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>In fact, one is hard pressed to find any mention of the 
>hyperenlarged sickle-claw of cassowaries in the literature 
>(though there are frequent mentions of the horrific disemboweling 
>kicks the birds can wield), and to my knowledge no-one has ever 
>observed sexual dimorphism in the claw. Want to co-write a paper 
>"They don't see it. None of them see it. But I see it"

The Handbook of the Birds of the World (Vol. 1) does not mention claw
dimorphism, but notes that "females tend to be larger and more brightly
coloured, and have larger casques than males".

Before we get too carried away with comparisons between cassowaries and
Oviraptor, though, let's take note of an earlier paragraph in the same

"It used to be thought that [the casque] was formed by a bony extension of
the skull, covered by a horny growth.  However, recent research on the
Southern Cassowary has shown that there is no prolongation of the skull,
and that the centre of the casque consists of a very tough, elastic,
foam-like substance.

"The function of the casque has been debated at great length, but remains a
very poorly-known subject.  The standard version is that the birds use the
casque in the forest,both to force their way through dense vegetation, and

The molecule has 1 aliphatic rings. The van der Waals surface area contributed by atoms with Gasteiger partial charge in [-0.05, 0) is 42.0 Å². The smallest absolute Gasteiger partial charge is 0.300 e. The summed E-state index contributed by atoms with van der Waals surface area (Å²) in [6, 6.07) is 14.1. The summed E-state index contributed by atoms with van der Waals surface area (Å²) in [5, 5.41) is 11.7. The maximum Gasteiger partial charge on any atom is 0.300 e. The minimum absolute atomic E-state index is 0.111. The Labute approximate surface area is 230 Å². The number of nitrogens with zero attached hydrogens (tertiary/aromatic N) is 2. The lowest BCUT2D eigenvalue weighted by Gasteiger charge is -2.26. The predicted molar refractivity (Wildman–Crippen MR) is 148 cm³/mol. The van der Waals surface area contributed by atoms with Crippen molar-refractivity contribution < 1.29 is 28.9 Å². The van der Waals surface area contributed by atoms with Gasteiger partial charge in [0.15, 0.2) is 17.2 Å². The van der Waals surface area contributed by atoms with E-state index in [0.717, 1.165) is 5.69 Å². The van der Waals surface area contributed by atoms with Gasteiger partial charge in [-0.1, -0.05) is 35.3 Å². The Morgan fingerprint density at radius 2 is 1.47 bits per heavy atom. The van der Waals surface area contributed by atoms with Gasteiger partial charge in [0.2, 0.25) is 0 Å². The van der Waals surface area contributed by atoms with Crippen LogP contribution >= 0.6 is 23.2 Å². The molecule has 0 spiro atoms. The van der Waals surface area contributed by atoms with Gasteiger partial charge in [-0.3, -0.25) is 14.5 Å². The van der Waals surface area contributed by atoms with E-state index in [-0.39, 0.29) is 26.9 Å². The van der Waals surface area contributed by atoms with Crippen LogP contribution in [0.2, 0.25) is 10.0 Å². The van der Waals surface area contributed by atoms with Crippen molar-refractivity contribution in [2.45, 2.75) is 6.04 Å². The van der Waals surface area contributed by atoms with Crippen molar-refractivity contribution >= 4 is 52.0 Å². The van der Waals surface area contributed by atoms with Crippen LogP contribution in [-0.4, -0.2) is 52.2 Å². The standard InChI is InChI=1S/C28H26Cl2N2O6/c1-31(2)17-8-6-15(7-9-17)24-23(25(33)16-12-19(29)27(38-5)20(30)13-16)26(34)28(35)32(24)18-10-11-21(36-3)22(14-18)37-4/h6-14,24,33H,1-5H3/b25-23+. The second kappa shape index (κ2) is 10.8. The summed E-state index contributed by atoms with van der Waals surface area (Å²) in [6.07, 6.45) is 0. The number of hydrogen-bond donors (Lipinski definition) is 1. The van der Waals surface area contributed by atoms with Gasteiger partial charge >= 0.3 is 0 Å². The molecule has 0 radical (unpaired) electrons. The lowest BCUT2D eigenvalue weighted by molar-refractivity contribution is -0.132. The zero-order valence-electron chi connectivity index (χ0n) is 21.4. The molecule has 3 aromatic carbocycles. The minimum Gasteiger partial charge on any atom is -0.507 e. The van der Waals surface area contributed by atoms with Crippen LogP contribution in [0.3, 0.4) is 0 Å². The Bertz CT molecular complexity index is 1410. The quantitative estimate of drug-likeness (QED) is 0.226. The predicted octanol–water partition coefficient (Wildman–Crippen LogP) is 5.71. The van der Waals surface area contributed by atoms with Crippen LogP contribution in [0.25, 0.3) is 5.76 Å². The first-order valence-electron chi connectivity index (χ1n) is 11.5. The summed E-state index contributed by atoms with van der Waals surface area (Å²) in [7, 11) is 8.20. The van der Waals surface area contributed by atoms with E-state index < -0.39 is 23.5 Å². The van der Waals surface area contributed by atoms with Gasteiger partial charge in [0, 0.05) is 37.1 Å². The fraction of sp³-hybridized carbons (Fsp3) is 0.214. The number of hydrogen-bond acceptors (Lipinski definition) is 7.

also to avoid head injuries in the process.  However, these possible
functions do not appear sufficient on their own to justify development of
this curious structure, for the casque grows slowly throughout the bird's
life and can only provide efficient protection in adults.  Observations of
captive birds using the casque as a shovel indicate a second possible
function, that of searching for food hidden in leaf litter on the forest
floor.  In addition, the casque, like the wattle, is probably an indicator
of dominance and age among individuals of the same species, and it may play
an important role in social behaviour."
Ronald I. Orenstein                           Phone: (905) 820-7886
International Wildlife Coalition              Fax/Modem: (905) 569-0116
1825 Shady Creek Court                 
Mississauga, Ontario, Canada L5L 3W2          mailto:ornstn@inforamp.net